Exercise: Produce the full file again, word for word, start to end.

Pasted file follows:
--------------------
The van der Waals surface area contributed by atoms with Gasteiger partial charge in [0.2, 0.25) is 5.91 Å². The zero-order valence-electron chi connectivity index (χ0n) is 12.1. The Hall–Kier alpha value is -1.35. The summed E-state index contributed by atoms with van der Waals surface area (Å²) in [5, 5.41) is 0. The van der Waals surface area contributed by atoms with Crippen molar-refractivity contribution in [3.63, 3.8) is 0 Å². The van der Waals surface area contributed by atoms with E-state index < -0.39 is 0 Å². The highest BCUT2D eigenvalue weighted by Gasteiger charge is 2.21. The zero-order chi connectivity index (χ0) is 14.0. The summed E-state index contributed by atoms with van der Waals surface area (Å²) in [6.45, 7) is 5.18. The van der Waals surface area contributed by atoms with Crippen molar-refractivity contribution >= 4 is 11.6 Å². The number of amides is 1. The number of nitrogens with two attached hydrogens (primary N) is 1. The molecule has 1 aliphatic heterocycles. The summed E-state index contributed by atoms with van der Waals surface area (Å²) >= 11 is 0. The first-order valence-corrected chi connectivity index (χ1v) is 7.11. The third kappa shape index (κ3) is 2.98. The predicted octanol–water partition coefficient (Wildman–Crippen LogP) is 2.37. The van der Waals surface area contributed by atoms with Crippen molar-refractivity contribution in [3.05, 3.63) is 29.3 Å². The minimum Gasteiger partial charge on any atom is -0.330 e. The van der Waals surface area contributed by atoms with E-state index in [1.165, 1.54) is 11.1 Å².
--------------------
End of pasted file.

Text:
The van der Waals surface area contributed by atoms with Gasteiger partial charge in [0.2, 0.25) is 5.91 Å². The zero-order valence-electron chi connectivity index (χ0n) is 12.1. The Hall–Kier alpha value is -1.35. The summed E-state index contributed by atoms with van der Waals surface area (Å²) in [5, 5.41) is 0. The van der Waals surface area contributed by atoms with Crippen molar-refractivity contribution in [3.63, 3.8) is 0 Å². The van der Waals surface area contributed by atoms with E-state index < -0.39 is 0 Å². The highest BCUT2D eigenvalue weighted by Gasteiger charge is 2.21. The zero-order chi connectivity index (χ0) is 14.0. The summed E-state index contributed by atoms with van der Waals surface area (Å²) in [6.45, 7) is 5.18. The van der Waals surface area contributed by atoms with Crippen molar-refractivity contribution >= 4 is 11.6 Å². The number of amides is 1. The number of nitrogens with two attached hydrogens (primary N) is 1. The molecule has 1 aliphatic heterocycles. The summed E-state index contributed by atoms with van der Waals surface area (Å²) >= 11 is 0. The first-order valence-corrected chi connectivity index (χ1v) is 7.11. The third kappa shape index (κ3) is 2.98. The predicted octanol–water partition coefficient (Wildman–Crippen LogP) is 2.37. The van der Waals surface area contributed by atoms with Crippen molar-refractivity contribution in [3.05, 3.63) is 29.3 Å². The minimum Gasteiger partial charge on any atom is -0.330 e. The van der Waals surface area contributed by atoms with E-state index in [1.165, 1.54) is 11.1 Å².